Recently the U.S. Fifth Circuit revived a $27 million lawsuit by a group of landowners against Regions Bank for Regions’ mistake in extending an oil and gas lease in north Louisiana on behalf of the landowners without receiving appropriate compensation. The Fifth Circuit held the bank’s exculpatory clause, which shields the bank from damages “by reason or account of any mistake in judgment,” did not shield the bank for damages from a plain “mistake.”
Two sisters own interests in a 1,805.34-acre farm in Caddo Parish, Louisiana. Underneath their farm lies the storied Haynesville Shale, one of the largest natural gas fields in the lower forty-eight states. The sisters signed an agreement with Regions Bank to manage their mineral interests in the land. The agreement with Regions Bank contained an exculpatory clause that shielded Regions from any loss, damage, or injury due to any “mistake in judgment of the Bank. . . .”
In 2004, the bank negotiated a mineral lease with Prestige Exploration. The lease covered the entire 1,805.34 acres and had a three-year term starting June 22, 2004. Prestige paid a lease bonus of $100 per acre and agreed to pay a 20% royalty on the gross proceeds. Shortly thereafter, Prestige assigned the lease to Matador Resources.
The lease included two standard “use-it-or-lose-it” clauses (sometimes referred to as Pugh clauses):
▪ At the end of the primary term, the lease would automatically extend as to any acreage that had been drilled and was still producing gas in paying quantities, but
▪ The lease would terminate as to “deep rights,” that is, mineral rights more than 100 feet below the deepest depth drilled—even if there was a shallower well producing paying quantities.
In 2007, the lease neared expiration, and Matador Resources had drilled on all but 168.95 acres. No drilling had occurred in the deep Haynesville Shale (the only drilling had occurred above the Haynesville Shale). So, the lease was set to expire as to the nonproducing 168.95 acres and also as to the “deep rights” below the remaining acreage.
On August 22, 2007, Regions on behalf of the sisters signed a $75 per acre 18-month extension of the lease. But thereafter Regions realized it had made a mistake by extending the lease on the entire property (i.e., the whole 1,805.34-acre farm and deep rights), not just the nonproducing 168.95 acres.
The mistake was poorly timed for the landowners. Months after the mistaken extension, drilling technology progressed, allowing access to the deep Haynesville Shale. Lease values skyrocketed, reaching as high as $25,000 to $30,000 per acre (as opposed to the sisters’ $75-per-acre lease extension agreement). Matador Resources assigned its lease to Chesapeake Louisiana for $20,000 per acre plus a 25% royalty.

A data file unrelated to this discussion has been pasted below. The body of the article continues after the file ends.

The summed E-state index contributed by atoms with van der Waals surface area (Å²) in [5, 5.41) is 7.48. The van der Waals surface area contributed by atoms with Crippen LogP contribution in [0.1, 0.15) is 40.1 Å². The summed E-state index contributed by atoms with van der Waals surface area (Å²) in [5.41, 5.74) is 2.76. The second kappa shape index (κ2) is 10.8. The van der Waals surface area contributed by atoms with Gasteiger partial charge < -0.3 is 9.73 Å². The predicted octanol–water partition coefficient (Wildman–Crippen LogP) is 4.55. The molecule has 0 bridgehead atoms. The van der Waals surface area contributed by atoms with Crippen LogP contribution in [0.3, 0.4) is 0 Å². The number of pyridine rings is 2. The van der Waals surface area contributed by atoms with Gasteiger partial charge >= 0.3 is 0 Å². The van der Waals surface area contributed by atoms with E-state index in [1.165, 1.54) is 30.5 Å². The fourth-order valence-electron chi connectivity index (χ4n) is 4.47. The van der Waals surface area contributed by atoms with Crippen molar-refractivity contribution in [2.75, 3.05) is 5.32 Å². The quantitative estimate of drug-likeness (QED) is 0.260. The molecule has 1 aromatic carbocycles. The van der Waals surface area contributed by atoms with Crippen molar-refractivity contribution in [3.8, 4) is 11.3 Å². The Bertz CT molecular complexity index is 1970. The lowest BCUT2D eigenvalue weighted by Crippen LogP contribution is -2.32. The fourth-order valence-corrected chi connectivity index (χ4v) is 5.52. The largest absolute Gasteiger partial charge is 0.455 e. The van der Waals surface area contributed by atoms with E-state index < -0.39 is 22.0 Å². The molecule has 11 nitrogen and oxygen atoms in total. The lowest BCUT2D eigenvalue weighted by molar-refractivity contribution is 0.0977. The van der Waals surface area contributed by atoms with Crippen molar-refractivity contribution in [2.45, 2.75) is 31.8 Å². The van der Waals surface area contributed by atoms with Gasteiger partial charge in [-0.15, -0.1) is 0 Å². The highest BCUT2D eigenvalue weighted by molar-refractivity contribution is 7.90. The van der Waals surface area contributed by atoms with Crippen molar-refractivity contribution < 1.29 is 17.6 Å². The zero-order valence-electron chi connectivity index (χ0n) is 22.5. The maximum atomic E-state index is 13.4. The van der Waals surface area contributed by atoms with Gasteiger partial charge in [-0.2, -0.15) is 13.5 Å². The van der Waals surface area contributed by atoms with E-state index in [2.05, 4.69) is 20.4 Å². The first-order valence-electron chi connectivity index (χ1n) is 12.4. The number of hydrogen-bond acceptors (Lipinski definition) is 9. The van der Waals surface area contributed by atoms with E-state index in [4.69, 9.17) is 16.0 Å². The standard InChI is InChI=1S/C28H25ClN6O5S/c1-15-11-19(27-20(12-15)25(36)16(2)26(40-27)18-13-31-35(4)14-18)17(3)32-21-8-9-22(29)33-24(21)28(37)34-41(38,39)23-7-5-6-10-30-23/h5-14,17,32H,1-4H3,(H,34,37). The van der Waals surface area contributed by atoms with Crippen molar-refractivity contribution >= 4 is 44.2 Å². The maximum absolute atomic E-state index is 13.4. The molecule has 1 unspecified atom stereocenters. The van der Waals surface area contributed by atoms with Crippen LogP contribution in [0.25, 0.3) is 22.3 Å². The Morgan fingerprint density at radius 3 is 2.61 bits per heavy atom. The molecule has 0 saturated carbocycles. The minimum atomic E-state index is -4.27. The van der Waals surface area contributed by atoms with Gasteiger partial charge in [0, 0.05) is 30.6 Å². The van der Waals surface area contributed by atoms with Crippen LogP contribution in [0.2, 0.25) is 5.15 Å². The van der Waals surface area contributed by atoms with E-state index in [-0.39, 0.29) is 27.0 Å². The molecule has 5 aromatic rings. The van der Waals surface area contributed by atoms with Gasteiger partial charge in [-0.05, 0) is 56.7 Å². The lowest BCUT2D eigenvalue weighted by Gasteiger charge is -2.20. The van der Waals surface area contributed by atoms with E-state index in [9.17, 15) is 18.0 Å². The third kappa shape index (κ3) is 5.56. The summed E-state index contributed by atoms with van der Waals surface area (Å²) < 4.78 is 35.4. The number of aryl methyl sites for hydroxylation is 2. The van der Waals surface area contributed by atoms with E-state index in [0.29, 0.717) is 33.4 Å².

Following an unsuccessful lawsuit against Matador Resources in Louisiana state court (seeking to rescind the lease extension), the landowners sued Regions in federal court for breach of contract, alleging that Regions’ employee mishandled the lease extension and thus prevented them from obtaining higher bonuses and royalty payments.
The District Court held that Regions breached its agreement with the sisters when it extended the lease for the entire property, without receiving appropriate compensation. The district court held, however, that Regions’ exculpatory clause shielded Regions because its employee made a “mistake in judgment.”
But the United States Fifth Circuit Court of Appeals disagreed. The Fifth Circuit held:
One makes a mistake in judgment by “fail[ing] to adopt the best or wisest course,” improperly “weigh[ing] competing interests,” or fumbling “a hard choice between competing courses.” [Regions’] mistake was not like that. [It] did not, for example, unwisely accept a low price per acre or royalty rate when [it] could have gotten a better deal for the sisters. That would have been a mistake in judgment.
What [Regions] did was a mistake, full stop. [It] misread the lease extension. As the Louisiana Supreme Court explained, this error “was easily detectable and could have been rectified by a minimal amount of care, i.e., by simply reading the document and/or by requesting simple changes to the written offer before acceptance.”
The exact calculation of damages was remanded to the district court for further proceedings. The landowners claim their damages because of loss of royalty and lease bonuses totaled over $27 million.
The Fifth Circuit carefully analyzed the difference between a “mistake” and a “mistake in judgement” in ruling in the landowners’ favor. By simple example, if you are choosing between two different routes to a location, and the route you chose takes longer, the Fifth Circuit may consider this a “mistake in judgment.” However, if you simply miss your turn, this may be considered a plain “mistake.”
Contact J.P. Graf at (337) 237-0132, or firstname.lastname@example.org with any questions or for assistance with any oil and gas, banking, or litigation issues.